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John Smith has been happily involved in a bigamous marriage for five years. He lives with Stephanie in Finsbury and Michelle in Stockwell. Fortunately, for John, he's a taxi driver which involves varying shift work! Simple? Well, when John unwittingly becomes a have-a-go hero and the Finsbury and Stockwell police forces discover something suspicious in their paperwork, John's happy bubble is about to be burst. The action of the movie takes place during the next hectic 24 hours as John, with the assistance of his gullible neighbor Gary, rush between North and South London attempting to thwart the police and prevent the two loving wives coming face to face!Written by
Not quite as bad as it was made out to be, but sadly, that's not saying much
2012 turned out to be something of a banner year for terrible comedies, with the all-star embarrassment Movie 43 opening to a chorus of disapproval and howls of "worst comedy ever" - only for those very same easily-offended critics to eat their words a matter of weeks later when this ill-advised big-screen version of Ray Cooney's redoubtable stage farce opened, very briefly in a handful of cinemas, before distributors pulled the plug. The word was out - Run For Your Wife set a new benchmark in terms of gob-smacking wretchedness. It was Sex Lives of the Potato Men all over again, the benighted British film industry apparently having failed to learn the valuable lessons of the vile Viz spin-off Fat Slags (2004) or the barrel-scraping Bottom spin-off Guest House Paradiso.
There's no denying that Run For Your Wife is indeed awful, but does it really deserve the vitriol that was spewed all over it, causing it to disintegrate like one of Seth Brundle's doughnuts in the Fly (1986)? Well, Danny Dyer - now safely ensconced in EastEnders, but at the time negotiating a tricky image change after the public and critics alike decided they'd had quite enough of him playing a foul-mouthed Cockney geezer - didn't do too badly in the pivotal role of John Smith, a bigamist taxi driver trying to juggle two marriages. Ray Cooney's enduring and endearing love for the city of London shines through several of the more engaging, less hectic sequences, particularly the opening titles which look like a spinning rack of tourist-friendly postcards come to life (though the appearance of the soon-to-be-jailed celebrity paedophile Rolf Harris might have to be cautiously edited out, should the film ever receive a television airing). There's certainly fun to be had in spotting the ridiculous number of cameos from Cooney's showbiz chums - Jeffrey Holland! Russ Abbot! Brian Murphy! Derek Griffiths! Bernard Cribbins! Nicky Henson! Maureen Lipman! Prunella Scales! Donald Sinden! Richard Briers! You get the idea. It's as if Dyer lives in a world entirely populated by British celebrities from the seventies and eighties. Bags of fun for people like me, who don't have much of a life.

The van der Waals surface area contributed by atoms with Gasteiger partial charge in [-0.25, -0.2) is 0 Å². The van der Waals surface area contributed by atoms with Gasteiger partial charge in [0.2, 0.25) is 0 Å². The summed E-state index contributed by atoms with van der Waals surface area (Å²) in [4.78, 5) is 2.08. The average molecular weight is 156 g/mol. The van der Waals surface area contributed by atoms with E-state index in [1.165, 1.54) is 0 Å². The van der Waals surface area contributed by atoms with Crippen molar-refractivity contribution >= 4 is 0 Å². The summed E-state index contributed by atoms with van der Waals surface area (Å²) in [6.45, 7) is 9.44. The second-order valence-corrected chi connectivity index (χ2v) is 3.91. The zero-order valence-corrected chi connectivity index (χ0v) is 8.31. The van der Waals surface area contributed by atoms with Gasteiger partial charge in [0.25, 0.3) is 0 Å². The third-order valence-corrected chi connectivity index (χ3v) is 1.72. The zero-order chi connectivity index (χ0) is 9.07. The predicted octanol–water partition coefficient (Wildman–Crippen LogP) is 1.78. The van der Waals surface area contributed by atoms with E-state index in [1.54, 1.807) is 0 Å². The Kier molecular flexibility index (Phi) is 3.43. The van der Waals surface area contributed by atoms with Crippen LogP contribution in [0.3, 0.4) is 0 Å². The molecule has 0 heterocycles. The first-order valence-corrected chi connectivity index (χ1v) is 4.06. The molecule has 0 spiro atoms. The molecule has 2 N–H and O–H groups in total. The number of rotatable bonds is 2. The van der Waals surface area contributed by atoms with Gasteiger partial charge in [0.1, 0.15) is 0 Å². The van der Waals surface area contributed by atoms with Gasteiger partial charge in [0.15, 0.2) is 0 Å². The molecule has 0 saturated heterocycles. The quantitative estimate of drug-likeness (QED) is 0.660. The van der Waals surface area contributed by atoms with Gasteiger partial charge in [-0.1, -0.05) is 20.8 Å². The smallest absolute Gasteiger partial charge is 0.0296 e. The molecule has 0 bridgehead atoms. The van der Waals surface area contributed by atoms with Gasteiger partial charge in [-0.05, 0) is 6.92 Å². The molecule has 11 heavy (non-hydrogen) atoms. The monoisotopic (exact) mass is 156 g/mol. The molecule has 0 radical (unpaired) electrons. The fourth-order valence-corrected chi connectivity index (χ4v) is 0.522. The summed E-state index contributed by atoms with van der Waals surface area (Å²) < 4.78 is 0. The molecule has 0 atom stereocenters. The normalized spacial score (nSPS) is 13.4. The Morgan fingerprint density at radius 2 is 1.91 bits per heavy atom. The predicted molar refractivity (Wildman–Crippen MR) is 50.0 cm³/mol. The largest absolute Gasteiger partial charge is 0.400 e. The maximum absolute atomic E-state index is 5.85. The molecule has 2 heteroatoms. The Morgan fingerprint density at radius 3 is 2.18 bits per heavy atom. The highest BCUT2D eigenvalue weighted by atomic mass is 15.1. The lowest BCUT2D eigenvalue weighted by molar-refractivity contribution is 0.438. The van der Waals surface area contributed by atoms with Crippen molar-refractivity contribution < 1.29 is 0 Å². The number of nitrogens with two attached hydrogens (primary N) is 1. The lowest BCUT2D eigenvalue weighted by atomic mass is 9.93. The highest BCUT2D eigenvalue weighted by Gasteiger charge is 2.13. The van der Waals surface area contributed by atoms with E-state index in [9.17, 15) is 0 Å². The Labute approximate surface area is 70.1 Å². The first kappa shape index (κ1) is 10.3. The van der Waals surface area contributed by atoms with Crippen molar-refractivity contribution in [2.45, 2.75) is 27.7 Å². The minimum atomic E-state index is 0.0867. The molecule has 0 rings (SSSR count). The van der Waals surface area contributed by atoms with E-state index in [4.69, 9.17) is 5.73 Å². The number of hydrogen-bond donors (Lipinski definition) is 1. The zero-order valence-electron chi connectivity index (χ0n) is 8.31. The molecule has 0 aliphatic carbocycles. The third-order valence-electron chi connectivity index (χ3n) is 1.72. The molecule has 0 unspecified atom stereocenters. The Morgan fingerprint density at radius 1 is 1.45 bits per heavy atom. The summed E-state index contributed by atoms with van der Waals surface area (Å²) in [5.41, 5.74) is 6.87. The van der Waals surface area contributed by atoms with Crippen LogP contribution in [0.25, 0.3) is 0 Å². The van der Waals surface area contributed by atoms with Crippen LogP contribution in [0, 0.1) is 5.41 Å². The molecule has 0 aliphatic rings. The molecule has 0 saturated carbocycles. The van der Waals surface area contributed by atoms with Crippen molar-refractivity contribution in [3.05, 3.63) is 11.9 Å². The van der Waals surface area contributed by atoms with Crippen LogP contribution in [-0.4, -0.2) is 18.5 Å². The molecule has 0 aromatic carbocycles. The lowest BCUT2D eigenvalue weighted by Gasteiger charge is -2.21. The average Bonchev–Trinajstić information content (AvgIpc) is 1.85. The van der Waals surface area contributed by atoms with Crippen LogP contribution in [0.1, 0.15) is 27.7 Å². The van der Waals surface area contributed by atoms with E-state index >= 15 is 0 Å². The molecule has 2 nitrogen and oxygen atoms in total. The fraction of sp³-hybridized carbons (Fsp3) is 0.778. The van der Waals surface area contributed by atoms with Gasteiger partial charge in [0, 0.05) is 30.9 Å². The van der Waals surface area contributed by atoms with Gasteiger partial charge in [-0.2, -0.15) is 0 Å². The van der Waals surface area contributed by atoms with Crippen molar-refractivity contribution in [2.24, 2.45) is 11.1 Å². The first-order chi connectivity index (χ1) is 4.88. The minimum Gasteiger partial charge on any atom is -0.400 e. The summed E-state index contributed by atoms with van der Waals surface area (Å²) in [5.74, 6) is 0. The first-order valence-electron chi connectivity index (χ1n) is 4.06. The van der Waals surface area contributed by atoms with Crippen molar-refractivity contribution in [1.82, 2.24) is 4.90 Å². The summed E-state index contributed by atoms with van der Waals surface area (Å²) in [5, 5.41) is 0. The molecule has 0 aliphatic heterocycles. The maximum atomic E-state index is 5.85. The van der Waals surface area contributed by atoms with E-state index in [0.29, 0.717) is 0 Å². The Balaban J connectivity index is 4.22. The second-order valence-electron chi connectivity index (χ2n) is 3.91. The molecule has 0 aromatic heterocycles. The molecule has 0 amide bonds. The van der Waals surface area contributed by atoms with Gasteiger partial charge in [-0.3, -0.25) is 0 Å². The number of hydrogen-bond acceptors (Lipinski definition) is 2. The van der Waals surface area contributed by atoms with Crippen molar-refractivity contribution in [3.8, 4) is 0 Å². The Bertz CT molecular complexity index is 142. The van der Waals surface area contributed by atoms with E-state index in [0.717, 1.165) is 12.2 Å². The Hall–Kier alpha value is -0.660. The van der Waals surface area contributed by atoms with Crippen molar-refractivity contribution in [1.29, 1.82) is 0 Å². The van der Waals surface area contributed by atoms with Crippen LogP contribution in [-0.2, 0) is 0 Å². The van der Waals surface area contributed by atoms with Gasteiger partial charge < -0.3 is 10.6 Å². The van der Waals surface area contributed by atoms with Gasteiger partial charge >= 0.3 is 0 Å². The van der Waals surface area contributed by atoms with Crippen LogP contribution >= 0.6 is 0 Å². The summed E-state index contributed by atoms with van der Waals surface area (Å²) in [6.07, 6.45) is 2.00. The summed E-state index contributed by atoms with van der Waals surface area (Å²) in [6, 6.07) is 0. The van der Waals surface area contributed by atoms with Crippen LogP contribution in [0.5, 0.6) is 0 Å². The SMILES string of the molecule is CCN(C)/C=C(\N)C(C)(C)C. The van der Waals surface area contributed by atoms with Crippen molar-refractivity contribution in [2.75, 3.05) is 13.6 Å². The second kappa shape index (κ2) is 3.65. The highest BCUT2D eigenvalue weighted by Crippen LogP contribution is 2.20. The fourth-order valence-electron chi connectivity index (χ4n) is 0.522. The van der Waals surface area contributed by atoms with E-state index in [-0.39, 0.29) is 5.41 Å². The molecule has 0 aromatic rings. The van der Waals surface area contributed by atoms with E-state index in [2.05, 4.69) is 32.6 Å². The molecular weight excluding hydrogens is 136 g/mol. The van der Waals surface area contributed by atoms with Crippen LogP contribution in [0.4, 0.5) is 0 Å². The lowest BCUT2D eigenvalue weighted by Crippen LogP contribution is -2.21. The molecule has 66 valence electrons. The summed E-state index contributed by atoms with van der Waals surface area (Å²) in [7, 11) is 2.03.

Sadly, these disparate elements are powerless to save the film from itself, and what worked beautifully on stage for the best part of a decade transfers to the screen looking more like a hideous, primary- coloured Chuckle Brothers romp with a slightly higher budget than what the unfortunate Mr Dyer rashly described as 'the ultimate British comedy'. For the first half, it's mostly inoffensive, broadly played slapstick, yet from the moment Christopher Biggins and Lionel Blair's staggeringly stereotypical pair of ageing queens are introduced, leading to an apparently endless sequence in which they try to clear up their flooded apartment, the film becomes an endurance test, a chore to sit through unleavened by some unpleasant homophobia and Denise Van Outen's subtlety-free and increasingly fever-pitched performance.
Yes, Denise Van Outen is in this - the former 'geezerbird' television presenter and lad's mag favourite, alongside former Girls Aloud performer Sarah Harding. Neither of whom are noted exponents of theatrical farce, of course, which begs the question - what are they doing here? They probably asked themselves that throughout the entire shoot. The remainder of the comic heavy lifting is left to Neil Morrissey, who by 2012 had long ceased to resemble the puppy-eyed lad- about-town familiar from Men Behaving Badly and had started to look as if he was suffering from the disorientating effects of early onset Alzheimer's - a situation not helped by the fact that his big comedy set-piece involves sitting on a large chocolate cake. All those accomplished comedy actors hamming it up on the sidelines, and the main four roles went to Dyer, Van Outen, Harding and Morrissey. There's no justice.
Worst of all, a sequel is optimistically promised (or rather threatened) in the end credit roll, this time based on another Cooney stage hit, Caught in the Act - which apparently takes place eighteen years after Run For Your Wife. If, by some fluke of chance, that one actually gets the green light, brace yourself for a fresh spate of "worst comedy ever!" reviews circa 2030.
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